Exaggerated Staffing Levels Put Nursing Home Residents at Risk
Exaggerated reports regarding staffing levels in nursing homes have concealed staff shortages that put residents at risk for abuse and neglect. Federal data shows that most U.S. nursing homes falsely reported their staffing levels to government agencies over the last decade. The number of staff and caregivers on duty at most facilities was greatly exaggerated.
Federally-Funded Nursing Homes
According to recent Medicare payroll records, data shows exaggerated staffing levels and significant fluctuations in day-to-day staffing in more than 14,000 nursing homes across the country. Reports show significant under-staffing of facility staff and resident caregivers on weekends. At an average size nursing home facility on the lowest staffing days, on-duty staffs were required to attend to twice as many residents as they attended to on normal staffing days.
Federally-funded nursing homes and long-term care facilities are filled with residents who are on Medicare. Since they receive Medicare funding from the federal government, they are required by the Affordable Care Act to publish certain data on care facilities. Reports show that Medicare has been previously rating facility staffing levels based on unverified numbers provided by facility administrators. A five-star rating given for adequate daily staffing was given to many grossly understaffed nursing home facilities or facilities with erratic staffing levels during a five-day work week and on weekends.
Although Medicare does not set a minimum resident-to-staff ratio, it does require the presence of an on-duty licensed nurse at all times and an on-duty registered nurse for a minimum of eight hours a day. Medicare payroll records reveal that many facilities that received positive ratings for staffing levels had no licensed or registered nurses on duty on some days.
In the United States, there are approximately 1.4 million people living in skilled nursing home facilities. The Centers for Medicare & Medicaid Services, the federal agency that oversees nursing home inspections, reports that it is concerned about recent Medicare payroll reports that show exaggerated staffing levels. It is taking steps to address staffing problems and make sure that residents are adequately cared for in federally-funded nursing home facilities.
New Rating Systems
In April, the federal government replaced the old method for staffing ratings with a new system. They began using daily payroll reports to calculate average staffing ratings, instead of relying on reports provided by facility administrators that were furnished prior to facility inspections. They found that some nursing homes anticipated when an inspection would occur and increased staff levels prior to the inspection. In 2017, records show that 25 percent of facilities reported no registered nurses on duty for one day or several days during a work week. As a result, the government said that it will lower ratings for nursing homes that go seven or more days without a registered nurse on duty.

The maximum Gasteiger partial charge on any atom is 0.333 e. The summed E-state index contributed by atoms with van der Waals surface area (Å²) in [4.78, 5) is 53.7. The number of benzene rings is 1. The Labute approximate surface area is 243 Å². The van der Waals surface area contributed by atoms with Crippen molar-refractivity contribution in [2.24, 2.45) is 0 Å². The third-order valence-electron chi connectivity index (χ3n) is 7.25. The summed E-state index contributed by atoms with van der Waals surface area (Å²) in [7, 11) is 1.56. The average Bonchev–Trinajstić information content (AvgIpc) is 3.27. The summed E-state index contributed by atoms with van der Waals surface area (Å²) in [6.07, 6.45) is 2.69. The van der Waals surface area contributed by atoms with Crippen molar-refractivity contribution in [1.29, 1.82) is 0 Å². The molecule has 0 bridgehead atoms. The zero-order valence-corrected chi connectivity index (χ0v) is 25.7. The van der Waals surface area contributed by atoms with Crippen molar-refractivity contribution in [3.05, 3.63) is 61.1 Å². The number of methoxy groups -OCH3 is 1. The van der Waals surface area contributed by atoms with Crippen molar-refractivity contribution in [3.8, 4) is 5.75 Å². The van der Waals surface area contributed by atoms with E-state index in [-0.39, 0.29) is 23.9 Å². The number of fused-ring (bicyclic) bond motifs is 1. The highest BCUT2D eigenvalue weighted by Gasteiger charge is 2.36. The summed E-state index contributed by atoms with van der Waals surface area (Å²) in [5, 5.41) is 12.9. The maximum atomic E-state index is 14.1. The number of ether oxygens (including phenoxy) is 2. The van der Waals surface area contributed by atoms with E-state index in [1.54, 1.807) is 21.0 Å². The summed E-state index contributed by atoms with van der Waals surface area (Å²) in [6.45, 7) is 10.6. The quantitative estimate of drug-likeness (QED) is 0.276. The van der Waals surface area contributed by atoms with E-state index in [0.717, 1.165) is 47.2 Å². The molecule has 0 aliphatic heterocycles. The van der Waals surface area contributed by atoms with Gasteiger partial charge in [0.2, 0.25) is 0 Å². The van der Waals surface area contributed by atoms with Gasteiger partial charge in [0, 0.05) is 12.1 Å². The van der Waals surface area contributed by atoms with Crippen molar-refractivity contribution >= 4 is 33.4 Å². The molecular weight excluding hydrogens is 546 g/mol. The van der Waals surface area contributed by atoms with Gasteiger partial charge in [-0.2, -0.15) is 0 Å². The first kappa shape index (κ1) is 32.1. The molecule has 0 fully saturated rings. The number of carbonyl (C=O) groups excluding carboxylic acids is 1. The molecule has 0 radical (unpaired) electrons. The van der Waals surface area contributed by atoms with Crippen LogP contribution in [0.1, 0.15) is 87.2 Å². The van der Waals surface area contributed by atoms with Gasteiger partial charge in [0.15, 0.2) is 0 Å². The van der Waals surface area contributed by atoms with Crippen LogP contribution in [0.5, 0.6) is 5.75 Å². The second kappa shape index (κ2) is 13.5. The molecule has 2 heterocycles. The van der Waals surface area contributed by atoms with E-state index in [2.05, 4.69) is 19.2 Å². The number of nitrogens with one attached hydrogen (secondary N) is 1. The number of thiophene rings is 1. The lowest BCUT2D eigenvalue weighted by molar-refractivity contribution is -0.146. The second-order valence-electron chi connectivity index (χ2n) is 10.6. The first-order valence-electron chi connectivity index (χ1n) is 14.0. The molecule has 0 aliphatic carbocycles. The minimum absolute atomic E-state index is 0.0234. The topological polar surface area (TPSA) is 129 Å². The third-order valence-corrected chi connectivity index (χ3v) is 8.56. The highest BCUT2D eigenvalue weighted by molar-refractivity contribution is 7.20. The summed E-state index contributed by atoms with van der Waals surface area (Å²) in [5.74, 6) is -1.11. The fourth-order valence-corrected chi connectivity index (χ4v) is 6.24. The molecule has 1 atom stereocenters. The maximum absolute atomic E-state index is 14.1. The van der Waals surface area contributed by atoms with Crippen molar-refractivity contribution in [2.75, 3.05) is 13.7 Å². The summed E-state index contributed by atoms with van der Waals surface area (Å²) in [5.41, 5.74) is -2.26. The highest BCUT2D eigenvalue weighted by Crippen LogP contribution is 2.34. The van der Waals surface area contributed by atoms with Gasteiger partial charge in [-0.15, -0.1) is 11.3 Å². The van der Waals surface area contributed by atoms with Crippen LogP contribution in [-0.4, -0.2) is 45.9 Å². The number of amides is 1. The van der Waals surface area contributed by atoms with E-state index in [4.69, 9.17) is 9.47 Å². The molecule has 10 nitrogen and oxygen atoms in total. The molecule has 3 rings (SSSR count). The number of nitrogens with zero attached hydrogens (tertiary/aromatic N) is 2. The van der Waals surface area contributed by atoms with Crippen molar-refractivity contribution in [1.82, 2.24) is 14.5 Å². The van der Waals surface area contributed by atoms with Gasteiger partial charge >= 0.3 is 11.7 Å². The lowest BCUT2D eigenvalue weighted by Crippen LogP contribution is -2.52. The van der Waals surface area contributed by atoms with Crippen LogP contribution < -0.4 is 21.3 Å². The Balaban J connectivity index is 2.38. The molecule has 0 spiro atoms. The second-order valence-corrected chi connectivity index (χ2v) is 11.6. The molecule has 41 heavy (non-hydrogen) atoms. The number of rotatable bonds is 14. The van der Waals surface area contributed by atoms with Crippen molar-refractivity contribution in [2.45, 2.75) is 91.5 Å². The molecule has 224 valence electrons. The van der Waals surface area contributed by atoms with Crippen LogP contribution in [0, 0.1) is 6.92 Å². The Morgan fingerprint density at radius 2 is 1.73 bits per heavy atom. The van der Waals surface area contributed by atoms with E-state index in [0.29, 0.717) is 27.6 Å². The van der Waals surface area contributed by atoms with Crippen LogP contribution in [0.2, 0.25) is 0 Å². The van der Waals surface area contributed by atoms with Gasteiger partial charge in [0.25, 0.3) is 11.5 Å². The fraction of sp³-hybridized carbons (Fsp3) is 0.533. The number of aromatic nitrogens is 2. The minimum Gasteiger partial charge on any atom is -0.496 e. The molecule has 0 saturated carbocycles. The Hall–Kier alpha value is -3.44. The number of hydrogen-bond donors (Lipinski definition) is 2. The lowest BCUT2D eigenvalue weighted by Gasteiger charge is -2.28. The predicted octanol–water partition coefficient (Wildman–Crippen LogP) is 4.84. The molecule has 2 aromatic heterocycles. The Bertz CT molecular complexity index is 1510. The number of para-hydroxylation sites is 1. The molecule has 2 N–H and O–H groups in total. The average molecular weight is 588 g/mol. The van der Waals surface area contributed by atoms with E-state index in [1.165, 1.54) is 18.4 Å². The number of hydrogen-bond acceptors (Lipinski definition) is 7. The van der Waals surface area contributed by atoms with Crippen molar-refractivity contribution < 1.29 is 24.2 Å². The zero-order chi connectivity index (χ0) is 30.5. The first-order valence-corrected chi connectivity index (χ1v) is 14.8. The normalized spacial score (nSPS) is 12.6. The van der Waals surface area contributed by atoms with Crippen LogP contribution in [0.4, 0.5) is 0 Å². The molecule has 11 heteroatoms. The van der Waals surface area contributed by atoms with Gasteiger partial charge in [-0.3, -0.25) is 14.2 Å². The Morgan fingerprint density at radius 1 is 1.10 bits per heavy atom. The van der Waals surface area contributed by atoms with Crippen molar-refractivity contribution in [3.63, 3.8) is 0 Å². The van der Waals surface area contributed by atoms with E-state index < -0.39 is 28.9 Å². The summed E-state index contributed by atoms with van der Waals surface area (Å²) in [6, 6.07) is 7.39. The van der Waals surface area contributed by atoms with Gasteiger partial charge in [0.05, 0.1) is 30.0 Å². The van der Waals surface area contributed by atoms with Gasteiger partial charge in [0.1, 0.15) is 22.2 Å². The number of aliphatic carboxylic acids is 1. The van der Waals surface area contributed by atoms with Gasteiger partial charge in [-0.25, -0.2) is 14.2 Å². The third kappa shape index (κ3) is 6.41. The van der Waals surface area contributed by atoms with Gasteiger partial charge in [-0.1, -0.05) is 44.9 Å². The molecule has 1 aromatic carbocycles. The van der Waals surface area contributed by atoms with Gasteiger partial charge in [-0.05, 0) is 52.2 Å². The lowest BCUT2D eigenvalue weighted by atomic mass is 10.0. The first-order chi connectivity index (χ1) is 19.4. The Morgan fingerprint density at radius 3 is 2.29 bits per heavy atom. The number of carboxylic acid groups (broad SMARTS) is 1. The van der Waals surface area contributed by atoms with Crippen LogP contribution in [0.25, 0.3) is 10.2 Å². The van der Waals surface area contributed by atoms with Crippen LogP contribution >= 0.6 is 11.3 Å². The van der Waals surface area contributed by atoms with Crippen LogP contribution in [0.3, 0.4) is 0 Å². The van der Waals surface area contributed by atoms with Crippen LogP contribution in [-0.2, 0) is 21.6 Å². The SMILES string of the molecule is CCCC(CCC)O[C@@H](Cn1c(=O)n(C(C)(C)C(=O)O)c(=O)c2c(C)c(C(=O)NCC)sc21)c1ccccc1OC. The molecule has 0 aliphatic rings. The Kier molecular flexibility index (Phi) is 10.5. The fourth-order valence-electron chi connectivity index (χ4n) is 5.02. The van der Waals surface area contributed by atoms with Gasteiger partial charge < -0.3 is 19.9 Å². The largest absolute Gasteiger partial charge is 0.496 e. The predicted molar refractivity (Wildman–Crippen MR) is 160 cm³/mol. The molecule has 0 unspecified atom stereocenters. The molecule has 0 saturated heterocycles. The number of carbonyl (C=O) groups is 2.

Although the new payroll reporting system may help with staffing levels, Medicare’s five-star rating system still has flaws. Medicare still assigns stars for ratings by comparing one nursing home to other facilities, essentially grading on a curve. As a result, many nursing homes have kept positive ratings despite inadequate staffing levels. Medicare refuses to set specific minimum resident-to-staff ratios and states that it prefers each federally-funded nursing home to establish staffing levels based on the needs of its residents.
Under-Staffing Puts Residents at Risk
Under-staffing has been a serious problem for nursing homes for decades. Approximately 90 percent of nursing homes are understaffed. Residents who live in understaffed nursing homes have a higher risk for serious illnesses and infections, as well as elder abuse and neglect. When nursing home facilities are understaffed, mistakes and neglect happen more frequently and residents suffer elder abuse by frustrated, overworked, and stressed-out caregivers.
When there is a shortage of nurses on staff, nursing home residents are put at increased risk for health problems, accidents, and injuries. Residents face a greater risk of falls, malnutrition, dehydration, bedsores, missed medications, and other forms of neglect. On-duty staff members and caregivers are forced to care for more residents who require help with basic tasks such as eating and drinking, bathing and hygiene, dressing, and standing, as well as residents who require daily meals and medications at specific times. It’s inevitable that many resident needs will be overlooked when nursing homes are short-staffed and workers are overburdened.
Nursing homes are understaffed for a variety of reasons, but one main reason is cost. The labor costs for nursing homes are very high compared to other facility costs. Facilities often can’t afford to pay for as many licensed and registered nurses as they need, so they stretch their budget by under-staffing. Some nursing homes struggle to retain qualified medical professionals. Nursing home facilities offer a difficult, high-stress work environment with a high turnover rate. Many nurses prefer to work for private physicians or hospitals where duties are often less stressful and paychecks are higher.